Russia shares independent ties with India, Pakistan: Diplomats
All three countries are members of the Shanghai Cooperation Organisation and cooperate in areas such as such regional security and the fight against terror, which envisages capacity building and exercises
New Delhi: Russia has independent relations with India and Pakistan, and Moscow’s military cooperation with Islamabad is limited to the supply of equipment meant to bolster the fight against terrorism, the two top Russian diplomats in New Delhi said on Wednesday.
Moscow is also committed to fulfilling all arms deals with India, including the contract for S-400 air defence systems, despite the threat of US sanctions, Russian ambassador Nikolay Kudashev and deputy chief of mission Roman Babushkin told a news briefing.
The diplomats reiterated Russia’s concerns about the Indo-Pacific concept and the Quadrilateral Security Dialogue, or Quad, with Kudashev saying the West’s Indo-Pacific strategy is aimed at reviving Cold War-era structures.
The diplomats briefed the media in the aftermath of Russian foreign minister Sergey Lavrov’s recent visit to New Delhi to prepare the grounds for the annual India-Russia Summit to be held in the second half of the year. Unlike most visits by top Russian leaders, Lavrov did not meet the Indian Prime Minister, and he travelled to Pakistan from India.
Babushkin said there is “no reason to think there are divergences or misunderstandings between Russia and India as far as Pakistan is concerned”. He added: “We have independent relations with India and Pakistan and other countries, while ties with both are based on their own merits.”
All three countries are members of the Shanghai Cooperation Organisation (SCO), and cooperate in areas such as such regional security and the fight against terror, which envisages capacity building and exercises, he said.
“Russia is following its commitments, and there is a limited cooperation with Pakistan as compared to India. However, the fight against terrorism is our common agenda. So we also help Pakistan [by] providing anti-terrorism equipment and holding dedicated exercises,” Babushkin said.
Russia also respects the Simla Agreement of 1972 and Lahore Declaration of 1999 that leave no scope for third party mediation in India-Pakistan affairs and “has no intention to interfere or take sides”, he added. He described the decision by India and Pakistan to adhere to the 2003 ceasefire on the Line of Control as “a very important step in terms of ensuring regional stability”.
During a media interaction in Islamabad, Lavrov had said that Russia was ready to provide special military equipment to Pakistan to bolster the fight against terror. India has for long opposed sales of Russian military hardware to its rival Pakistan.
Kudashev described military cooperation as one of the most important tracks of the India-Russia relationship, and said all arms deals were on track despite the threat of US sanctions under the Countering America’s Adversaries Through Sanctions Act (Caatsa).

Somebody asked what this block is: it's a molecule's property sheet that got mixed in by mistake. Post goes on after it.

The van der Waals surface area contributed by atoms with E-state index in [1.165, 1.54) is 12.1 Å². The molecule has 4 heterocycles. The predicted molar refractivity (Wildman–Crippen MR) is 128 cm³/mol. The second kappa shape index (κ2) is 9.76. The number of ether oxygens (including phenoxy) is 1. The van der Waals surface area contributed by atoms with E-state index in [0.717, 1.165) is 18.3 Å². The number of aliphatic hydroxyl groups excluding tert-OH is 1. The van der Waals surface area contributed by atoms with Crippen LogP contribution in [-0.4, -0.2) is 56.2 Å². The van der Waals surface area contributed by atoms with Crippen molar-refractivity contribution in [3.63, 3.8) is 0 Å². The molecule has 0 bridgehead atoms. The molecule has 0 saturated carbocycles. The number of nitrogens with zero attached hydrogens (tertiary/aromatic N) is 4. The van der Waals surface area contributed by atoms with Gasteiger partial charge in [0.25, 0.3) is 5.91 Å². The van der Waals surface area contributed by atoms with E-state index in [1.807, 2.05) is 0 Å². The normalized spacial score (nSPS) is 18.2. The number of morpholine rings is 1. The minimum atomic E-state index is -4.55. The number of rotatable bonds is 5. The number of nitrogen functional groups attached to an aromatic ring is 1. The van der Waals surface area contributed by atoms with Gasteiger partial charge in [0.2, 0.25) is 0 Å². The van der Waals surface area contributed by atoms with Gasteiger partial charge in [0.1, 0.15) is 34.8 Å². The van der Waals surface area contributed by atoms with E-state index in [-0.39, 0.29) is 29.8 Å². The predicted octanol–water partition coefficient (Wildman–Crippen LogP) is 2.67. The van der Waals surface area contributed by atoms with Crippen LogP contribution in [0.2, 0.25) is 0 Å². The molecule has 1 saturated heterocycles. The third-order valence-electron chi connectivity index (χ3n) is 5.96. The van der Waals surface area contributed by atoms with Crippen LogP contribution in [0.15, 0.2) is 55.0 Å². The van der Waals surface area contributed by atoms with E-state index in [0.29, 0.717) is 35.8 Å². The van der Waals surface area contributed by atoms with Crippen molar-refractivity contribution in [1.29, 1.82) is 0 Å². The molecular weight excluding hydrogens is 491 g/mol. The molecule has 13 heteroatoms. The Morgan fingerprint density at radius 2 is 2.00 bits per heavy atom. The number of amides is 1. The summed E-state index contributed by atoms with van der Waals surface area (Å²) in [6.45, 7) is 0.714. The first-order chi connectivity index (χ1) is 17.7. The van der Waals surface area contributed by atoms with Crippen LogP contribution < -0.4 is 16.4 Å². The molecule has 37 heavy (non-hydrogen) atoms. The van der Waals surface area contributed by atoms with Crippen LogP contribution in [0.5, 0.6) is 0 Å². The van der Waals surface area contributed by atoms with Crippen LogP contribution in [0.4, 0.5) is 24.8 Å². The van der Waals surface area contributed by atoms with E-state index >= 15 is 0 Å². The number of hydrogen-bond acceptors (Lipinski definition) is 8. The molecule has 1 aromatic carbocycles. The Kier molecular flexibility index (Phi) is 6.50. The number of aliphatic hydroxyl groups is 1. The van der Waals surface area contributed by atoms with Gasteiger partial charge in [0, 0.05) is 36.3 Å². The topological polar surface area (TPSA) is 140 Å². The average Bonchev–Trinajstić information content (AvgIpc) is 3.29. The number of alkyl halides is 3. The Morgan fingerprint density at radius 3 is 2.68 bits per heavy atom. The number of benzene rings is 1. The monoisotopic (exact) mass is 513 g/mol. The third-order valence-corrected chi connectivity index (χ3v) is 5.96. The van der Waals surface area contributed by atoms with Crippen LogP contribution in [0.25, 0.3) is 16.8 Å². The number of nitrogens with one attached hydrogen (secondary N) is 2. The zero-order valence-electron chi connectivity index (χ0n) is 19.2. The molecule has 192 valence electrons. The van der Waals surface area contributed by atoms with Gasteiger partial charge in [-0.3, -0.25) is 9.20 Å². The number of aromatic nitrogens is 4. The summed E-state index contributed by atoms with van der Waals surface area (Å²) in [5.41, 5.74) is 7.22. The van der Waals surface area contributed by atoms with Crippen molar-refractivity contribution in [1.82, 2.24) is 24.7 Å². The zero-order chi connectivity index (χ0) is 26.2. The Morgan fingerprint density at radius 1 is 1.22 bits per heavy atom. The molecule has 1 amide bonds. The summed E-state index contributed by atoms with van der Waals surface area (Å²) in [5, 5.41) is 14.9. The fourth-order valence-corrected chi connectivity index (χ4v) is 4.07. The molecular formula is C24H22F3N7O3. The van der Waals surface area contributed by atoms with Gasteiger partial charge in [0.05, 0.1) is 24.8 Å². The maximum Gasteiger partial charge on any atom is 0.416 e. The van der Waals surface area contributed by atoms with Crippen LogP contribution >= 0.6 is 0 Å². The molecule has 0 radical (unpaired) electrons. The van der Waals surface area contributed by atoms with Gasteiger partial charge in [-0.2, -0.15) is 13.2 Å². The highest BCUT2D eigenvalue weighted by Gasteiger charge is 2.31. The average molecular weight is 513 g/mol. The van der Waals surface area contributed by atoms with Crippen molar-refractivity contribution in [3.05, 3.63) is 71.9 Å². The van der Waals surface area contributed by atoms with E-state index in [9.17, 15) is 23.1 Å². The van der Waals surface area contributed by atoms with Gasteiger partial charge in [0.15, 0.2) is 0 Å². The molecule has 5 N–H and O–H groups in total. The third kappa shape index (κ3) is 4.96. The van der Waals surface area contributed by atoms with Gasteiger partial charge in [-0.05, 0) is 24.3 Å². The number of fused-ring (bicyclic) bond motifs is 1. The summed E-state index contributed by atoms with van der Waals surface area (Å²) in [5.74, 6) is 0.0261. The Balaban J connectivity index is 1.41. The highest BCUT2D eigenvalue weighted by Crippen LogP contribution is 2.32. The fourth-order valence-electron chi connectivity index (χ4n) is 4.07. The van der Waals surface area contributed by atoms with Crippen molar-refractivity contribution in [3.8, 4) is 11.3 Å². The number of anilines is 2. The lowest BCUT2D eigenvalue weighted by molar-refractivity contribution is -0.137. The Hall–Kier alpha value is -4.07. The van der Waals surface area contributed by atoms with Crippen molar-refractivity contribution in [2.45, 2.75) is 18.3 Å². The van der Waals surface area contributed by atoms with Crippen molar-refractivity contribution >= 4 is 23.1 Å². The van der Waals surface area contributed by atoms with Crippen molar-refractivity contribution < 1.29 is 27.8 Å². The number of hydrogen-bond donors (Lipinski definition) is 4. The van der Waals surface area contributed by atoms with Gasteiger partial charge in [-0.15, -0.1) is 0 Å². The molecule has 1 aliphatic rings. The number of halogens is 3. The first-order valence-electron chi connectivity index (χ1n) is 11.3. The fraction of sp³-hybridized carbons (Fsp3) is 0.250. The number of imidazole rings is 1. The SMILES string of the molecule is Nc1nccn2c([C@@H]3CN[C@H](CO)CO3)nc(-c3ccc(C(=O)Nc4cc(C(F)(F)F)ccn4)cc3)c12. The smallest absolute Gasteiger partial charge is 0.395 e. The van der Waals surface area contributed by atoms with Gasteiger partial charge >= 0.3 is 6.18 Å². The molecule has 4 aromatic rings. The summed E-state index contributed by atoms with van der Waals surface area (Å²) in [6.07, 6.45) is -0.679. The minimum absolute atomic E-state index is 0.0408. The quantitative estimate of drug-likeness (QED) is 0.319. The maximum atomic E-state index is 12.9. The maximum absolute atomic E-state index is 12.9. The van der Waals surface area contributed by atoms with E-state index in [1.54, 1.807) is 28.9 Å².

“Together with India, we don’t recognise bilateral sanctions as they are illegal tools of unlawful and unfair competition, pressure and even blackmail. It was clearly stated by the two foreign ministers in the course of their exchange,” Kudashev said.
“With regard to the S-400 and other agreements, both sides are committed to the agreed timelines and other obligations. This contract is being successfully fulfilled,” he said, referring to the $5.4-billion deal for five S-400 systems.
Kudashev said that while India is Russia’s “closest friend and trusted partner”, and both sides have convergence on a majority of global and regional issues including Afghanistan, Moscow continues to have concerns about the Indo-Pacific concept.
“We just want to call the attention of our Indian partners and friends to the dangers emanating from the Western Indo-Pacific strategy aimed at revival of the Cold War-era thinking and structures,” he said.
Both Kudashev and Babushkin described India as a key partner in efforts to ensure security and stability in Afghanistan, and said New Delhi will be part of discussions under the Moscow Format and eventually the “extended troika”. They said India can help in building regional consensus in efforts to find a solution in the war-torn country.
In response to a question on India-China tensions linked to the standoff on the Line of Actual Control (LAC), Babushkin said: “We are following the developments at the LAC, and we would encourage India and China to continue disengagement efforts in order to promote constructive and forward-looking dialogue.
“This is a very important precondition for regional stability and certainly we would encourage both sides to take advantage of our common multilateral platforms. They are very much scheduled at the highest level in the course of the year, including the Brics Summit, SCO Summit and RIC Summit.”